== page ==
In this article, we review the current best evidence for the treatment of depression in patients with epilepsy. Depression is a common epilepsy comorbidity, but it is often unrecognized. The most important step in appropriately managing mood disorders in this population is making the diagnosis. Clinical vigilance and routine use of a validated screening tool can improve detection and quality of care. As is increasingly the case for the general population, persons with epilepsy are often interested in exploring alternative therapies for chronic conditions, including depression. Unfortunately, the benefit of complementary and alternative therapies for depression currently is largely unproven for persons with a seizure history, although an early study of exercise for mild depression has shown some benefit. Concerns about drug interactions, side effects, and expense may be barriers to the prescription of antidepressant medications for people requiring chronic antiepileptic drug (AED) therapy. For this reason, use of an AED with mood-stabilizing properties has appeal and may be appropriate for selected individuals with mild depressive symptoms. Undue fear of lowering seizure threshold should not preclude the prescription of an antidepressant medication, as the perceived risks are often overestimated and rarely outweigh the risk of leaving depression untreated. At present, the best evidence for efficacy and safety support the use of citalopram, sertraline, or mirtazapine as initial pharmacotherapy, whereas bupropion should be avoided. Start low, go slow, and use the lowest effective dose. Cognitive behavioral therapy is a valuable adjunct to antidepressant therapy in this population. For people with refractory partial epilepsy and refractory depression, vagus nerve stimulation has some appeal, in that it may be beneficial for both conditions, but the efficacy of vagus nerve stimulation in improving mood in patients with epilepsy remains unclear.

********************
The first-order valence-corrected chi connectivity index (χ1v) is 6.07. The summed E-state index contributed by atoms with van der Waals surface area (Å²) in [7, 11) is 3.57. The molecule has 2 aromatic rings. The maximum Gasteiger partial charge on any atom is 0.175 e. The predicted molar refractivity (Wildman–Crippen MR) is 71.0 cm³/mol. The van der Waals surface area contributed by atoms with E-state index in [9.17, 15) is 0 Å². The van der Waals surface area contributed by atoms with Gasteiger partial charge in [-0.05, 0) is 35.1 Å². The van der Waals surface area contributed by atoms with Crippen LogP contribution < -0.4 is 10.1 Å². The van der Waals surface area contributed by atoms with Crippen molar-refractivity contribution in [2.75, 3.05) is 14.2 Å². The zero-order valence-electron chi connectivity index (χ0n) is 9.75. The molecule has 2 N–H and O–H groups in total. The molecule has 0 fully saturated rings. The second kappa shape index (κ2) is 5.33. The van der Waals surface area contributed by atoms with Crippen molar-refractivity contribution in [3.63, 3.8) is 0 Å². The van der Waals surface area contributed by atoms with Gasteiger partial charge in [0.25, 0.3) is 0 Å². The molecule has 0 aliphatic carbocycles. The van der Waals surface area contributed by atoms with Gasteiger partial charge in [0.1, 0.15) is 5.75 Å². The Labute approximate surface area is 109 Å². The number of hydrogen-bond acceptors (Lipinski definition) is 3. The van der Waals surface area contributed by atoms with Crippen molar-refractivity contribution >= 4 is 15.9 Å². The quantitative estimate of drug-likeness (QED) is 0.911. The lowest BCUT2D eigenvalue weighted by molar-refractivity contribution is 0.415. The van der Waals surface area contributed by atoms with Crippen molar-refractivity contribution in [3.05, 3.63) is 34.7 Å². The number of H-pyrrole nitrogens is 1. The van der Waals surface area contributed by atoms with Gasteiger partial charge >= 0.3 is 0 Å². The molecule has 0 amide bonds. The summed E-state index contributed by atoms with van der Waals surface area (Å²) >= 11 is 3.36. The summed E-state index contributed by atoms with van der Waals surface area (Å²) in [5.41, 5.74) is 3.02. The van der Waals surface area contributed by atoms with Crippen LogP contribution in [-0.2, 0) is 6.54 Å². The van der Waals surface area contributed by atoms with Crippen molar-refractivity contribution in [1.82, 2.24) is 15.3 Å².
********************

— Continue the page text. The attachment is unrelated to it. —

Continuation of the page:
ASJC Scopus subject areas
- Clinical Neurology